I’m Choosing to Have a Good Overseas Experience

An ISR Member Offers Timely Advice:

I”m in my second year at XYZ International  School. Is the school as spectacular as represented by the director at the recruiting fair? Not quite. In fact, it’s not even close.

It’s not a bad school. But certainly not what I was led to believe by our illustrious leader. Last week I decided to write what I consider to be a factual ISR Review of this school. I feel it’s my responsibility to keep other international educators informed.

As it turns out, our director follows ISR like a watchdog. As such, he called an emergency faculty meeting right after my review was included in the ISR weekly newsletter. Following his senseless rant we were all “given the opportunity” to sign what amounted to a gag order, the alternative being….“pack your bags and go.” Essentially, we were agreeing to never post information or opinions about XYZ International School to ISR (or any other website). Yes, we all signed.

Violating the new gag order carries some heavy consequences, culminating in immediate termination and prosecution….”to the full extent of the law.” By signing, we also gave the school the right to financial compensation for any perceived loss of revenue which may result from a specific school review. That is, if they can figure out who wrote it. Good luck with that!

It’s no secret what happens when you tell a child to keep their hands out of the cookie jar. Well, overnight two new reviews mysteriously appeared on ISR. If you know anything about ISR (and apparently our director does not) you already know your identity is completely protected when you submit a review. Whoever it was that posted the newest reviews did so knowing there would be no consequences, unless they included specific personal information that led straight to them. That they did not!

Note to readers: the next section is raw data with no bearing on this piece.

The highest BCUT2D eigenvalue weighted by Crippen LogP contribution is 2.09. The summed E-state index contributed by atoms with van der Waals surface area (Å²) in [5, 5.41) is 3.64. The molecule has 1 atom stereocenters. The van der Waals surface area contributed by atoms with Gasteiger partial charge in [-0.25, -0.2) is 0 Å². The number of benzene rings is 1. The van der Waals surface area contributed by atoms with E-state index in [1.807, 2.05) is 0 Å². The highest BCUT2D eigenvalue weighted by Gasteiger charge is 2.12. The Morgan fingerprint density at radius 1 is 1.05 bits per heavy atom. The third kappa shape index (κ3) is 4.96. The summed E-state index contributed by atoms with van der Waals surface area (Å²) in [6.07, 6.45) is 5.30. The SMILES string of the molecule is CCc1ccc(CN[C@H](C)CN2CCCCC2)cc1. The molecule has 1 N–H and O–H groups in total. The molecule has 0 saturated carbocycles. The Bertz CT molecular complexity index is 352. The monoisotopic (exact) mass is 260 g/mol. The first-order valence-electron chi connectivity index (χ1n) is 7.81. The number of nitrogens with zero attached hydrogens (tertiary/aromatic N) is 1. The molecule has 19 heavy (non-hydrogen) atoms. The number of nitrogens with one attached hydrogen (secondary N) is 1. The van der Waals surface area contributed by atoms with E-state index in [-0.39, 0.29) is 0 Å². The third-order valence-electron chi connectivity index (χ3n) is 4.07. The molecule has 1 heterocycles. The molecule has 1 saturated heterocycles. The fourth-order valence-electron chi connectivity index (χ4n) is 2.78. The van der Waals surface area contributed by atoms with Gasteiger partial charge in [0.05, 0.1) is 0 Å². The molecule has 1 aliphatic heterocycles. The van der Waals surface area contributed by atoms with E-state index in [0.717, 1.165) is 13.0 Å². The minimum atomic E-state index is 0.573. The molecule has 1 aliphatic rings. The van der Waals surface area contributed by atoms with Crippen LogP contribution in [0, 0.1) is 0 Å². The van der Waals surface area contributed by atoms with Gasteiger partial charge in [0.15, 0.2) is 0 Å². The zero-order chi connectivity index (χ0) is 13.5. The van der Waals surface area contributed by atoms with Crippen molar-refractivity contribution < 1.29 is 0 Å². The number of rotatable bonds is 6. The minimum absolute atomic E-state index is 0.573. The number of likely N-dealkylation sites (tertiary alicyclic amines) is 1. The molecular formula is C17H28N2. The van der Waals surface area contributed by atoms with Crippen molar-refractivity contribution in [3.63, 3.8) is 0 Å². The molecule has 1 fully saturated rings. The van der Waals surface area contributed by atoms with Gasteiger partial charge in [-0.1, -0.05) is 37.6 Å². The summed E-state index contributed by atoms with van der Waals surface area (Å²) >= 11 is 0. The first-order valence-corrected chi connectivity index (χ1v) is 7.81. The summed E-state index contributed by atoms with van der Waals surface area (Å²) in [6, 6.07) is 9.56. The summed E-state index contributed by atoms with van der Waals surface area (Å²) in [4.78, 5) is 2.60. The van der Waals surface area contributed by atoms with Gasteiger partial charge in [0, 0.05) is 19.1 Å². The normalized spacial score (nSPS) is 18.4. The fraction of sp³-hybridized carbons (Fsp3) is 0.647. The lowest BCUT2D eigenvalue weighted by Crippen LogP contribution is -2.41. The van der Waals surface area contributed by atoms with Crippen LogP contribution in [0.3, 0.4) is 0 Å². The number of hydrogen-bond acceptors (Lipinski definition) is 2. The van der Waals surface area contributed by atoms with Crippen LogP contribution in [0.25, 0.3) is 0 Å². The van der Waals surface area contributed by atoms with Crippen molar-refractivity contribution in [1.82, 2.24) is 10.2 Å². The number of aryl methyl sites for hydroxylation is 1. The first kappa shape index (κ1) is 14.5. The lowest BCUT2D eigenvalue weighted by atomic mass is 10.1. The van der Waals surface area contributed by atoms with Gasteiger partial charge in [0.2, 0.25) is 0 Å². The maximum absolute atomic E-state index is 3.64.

By mid-afternoon, via the school’s intranet (working for a change), the entire staff received an aggressively worded memo from the office. It looks like a witch hunt is on!

I know I acted truthfully and responsibly in sharing my experiences about this school. I also feel that for me, right now at this point in my life, I have a responsibility to myself to ignore the school’s shortcomings and make the most of this overseas experience. I’ve wanted to live in this part of the world for a very long time, and since nothing at this school flies in the face of my principles and/or integrity as an educator, there’s no reason to ruin this opportunity by obsessing on all that’s wrong here.

You can’t fix stupid and certainly not guys like the one running this school. If you’re in a similar situation, the choice is yours. You can focus on the negative and frustrate yourself until your blood pressure is off the charts, or you can choose to accept and work with the situation.

Is the glass half full or half empty? That’s open to debate and, to me, it kinda depends on what, exactly, is in that glass. My best advice:  Stay Positive!



ISR Invites your comments

6 thoughts on “I’m Choosing to Have a Good Overseas Experience

  1. A lot of bad schools out there. Was in one for 2 years in Turkey but really enjoyed it as no one took much of anything very seriously (the kids were taught well). After 27 years in international teaching I discovered that there are 4 things that make or break an experience;